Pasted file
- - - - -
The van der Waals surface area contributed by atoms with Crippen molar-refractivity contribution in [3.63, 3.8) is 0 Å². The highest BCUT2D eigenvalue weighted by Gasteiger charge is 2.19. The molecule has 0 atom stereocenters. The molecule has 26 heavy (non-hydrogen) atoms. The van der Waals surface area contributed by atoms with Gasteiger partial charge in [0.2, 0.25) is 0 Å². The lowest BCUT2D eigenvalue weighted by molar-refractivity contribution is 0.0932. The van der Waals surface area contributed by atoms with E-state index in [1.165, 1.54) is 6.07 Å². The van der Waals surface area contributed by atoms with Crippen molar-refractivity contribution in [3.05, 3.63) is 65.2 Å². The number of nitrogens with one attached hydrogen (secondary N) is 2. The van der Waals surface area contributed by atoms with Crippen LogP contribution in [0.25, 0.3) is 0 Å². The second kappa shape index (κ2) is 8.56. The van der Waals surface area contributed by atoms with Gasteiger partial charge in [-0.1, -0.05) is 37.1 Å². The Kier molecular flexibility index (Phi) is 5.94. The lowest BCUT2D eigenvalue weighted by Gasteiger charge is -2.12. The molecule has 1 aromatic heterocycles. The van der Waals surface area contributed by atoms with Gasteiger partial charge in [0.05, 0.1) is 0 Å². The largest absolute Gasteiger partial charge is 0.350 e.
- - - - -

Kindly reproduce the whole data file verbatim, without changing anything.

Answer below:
The van der Waals surface area contributed by atoms with Crippen molar-refractivity contribution in [3.63, 3.8) is 0 Å². The highest BCUT2D eigenvalue weighted by Gasteiger charge is 2.19. The molecule has 0 atom stereocenters. The molecule has 26 heavy (non-hydrogen) atoms. The van der Waals surface area contributed by atoms with Gasteiger partial charge in [0.2, 0.25) is 0 Å². The lowest BCUT2D eigenvalue weighted by molar-refractivity contribution is 0.0932. The van der Waals surface area contributed by atoms with E-state index in [1.165, 1.54) is 6.07 Å². The van der Waals surface area contributed by atoms with Crippen molar-refractivity contribution in [3.05, 3.63) is 65.2 Å². The number of nitrogens with one attached hydrogen (secondary N) is 2. The van der Waals surface area contributed by atoms with Crippen LogP contribution in [0.25, 0.3) is 0 Å². The second kappa shape index (κ2) is 8.56. The van der Waals surface area contributed by atoms with Gasteiger partial charge in [-0.1, -0.05) is 37.1 Å². The Kier molecular flexibility index (Phi) is 5.94. The lowest BCUT2D eigenvalue weighted by Gasteiger charge is -2.12. The molecule has 1 aromatic heterocycles. The van der Waals surface area contributed by atoms with Gasteiger partial charge in [0.05, 0.1) is 0 Å². The largest absolute Gasteiger partial charge is 0.350 e.